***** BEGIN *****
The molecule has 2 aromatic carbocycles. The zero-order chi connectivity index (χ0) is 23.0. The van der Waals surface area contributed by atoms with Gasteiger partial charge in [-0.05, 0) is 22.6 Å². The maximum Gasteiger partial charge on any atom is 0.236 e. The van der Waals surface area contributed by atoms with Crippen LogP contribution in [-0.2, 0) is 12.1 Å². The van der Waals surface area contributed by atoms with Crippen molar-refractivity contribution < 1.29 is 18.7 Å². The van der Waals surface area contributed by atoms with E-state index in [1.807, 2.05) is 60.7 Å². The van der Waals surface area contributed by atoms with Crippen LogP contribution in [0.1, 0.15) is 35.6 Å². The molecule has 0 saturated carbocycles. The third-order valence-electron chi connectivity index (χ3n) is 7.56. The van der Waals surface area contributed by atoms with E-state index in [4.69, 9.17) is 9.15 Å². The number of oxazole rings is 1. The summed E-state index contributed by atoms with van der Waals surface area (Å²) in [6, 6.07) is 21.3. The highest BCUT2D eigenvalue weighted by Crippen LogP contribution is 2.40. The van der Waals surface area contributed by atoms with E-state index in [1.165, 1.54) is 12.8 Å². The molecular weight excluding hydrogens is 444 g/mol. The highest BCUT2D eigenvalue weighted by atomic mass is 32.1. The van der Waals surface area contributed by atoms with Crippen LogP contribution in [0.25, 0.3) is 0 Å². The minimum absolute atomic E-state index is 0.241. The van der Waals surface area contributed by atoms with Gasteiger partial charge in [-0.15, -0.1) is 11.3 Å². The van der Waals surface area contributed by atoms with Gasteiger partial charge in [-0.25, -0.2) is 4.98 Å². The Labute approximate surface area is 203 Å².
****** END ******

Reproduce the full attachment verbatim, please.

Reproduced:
The molecule has 2 aromatic carbocycles. The zero-order chi connectivity index (χ0) is 23.0. The van der Waals surface area contributed by atoms with Gasteiger partial charge in [-0.05, 0) is 22.6 Å². The maximum Gasteiger partial charge on any atom is 0.236 e. The van der Waals surface area contributed by atoms with Crippen LogP contribution in [-0.2, 0) is 12.1 Å². The van der Waals surface area contributed by atoms with Crippen molar-refractivity contribution < 1.29 is 18.7 Å². The van der Waals surface area contributed by atoms with E-state index in [1.807, 2.05) is 60.7 Å². The van der Waals surface area contributed by atoms with Crippen LogP contribution in [0.1, 0.15) is 35.6 Å². The molecule has 0 saturated carbocycles. The third-order valence-electron chi connectivity index (χ3n) is 7.56. The van der Waals surface area contributed by atoms with E-state index in [4.69, 9.17) is 9.15 Å². The number of oxazole rings is 1. The summed E-state index contributed by atoms with van der Waals surface area (Å²) in [6, 6.07) is 21.3. The highest BCUT2D eigenvalue weighted by Crippen LogP contribution is 2.40. The van der Waals surface area contributed by atoms with E-state index in [1.165, 1.54) is 12.8 Å². The molecular weight excluding hydrogens is 444 g/mol. The highest BCUT2D eigenvalue weighted by atomic mass is 32.1. The van der Waals surface area contributed by atoms with Crippen LogP contribution in [0.25, 0.3) is 0 Å². The minimum absolute atomic E-state index is 0.241. The van der Waals surface area contributed by atoms with Gasteiger partial charge in [-0.15, -0.1) is 11.3 Å². The van der Waals surface area contributed by atoms with Gasteiger partial charge in [-0.25, -0.2) is 4.98 Å². The Labute approximate surface area is 203 Å².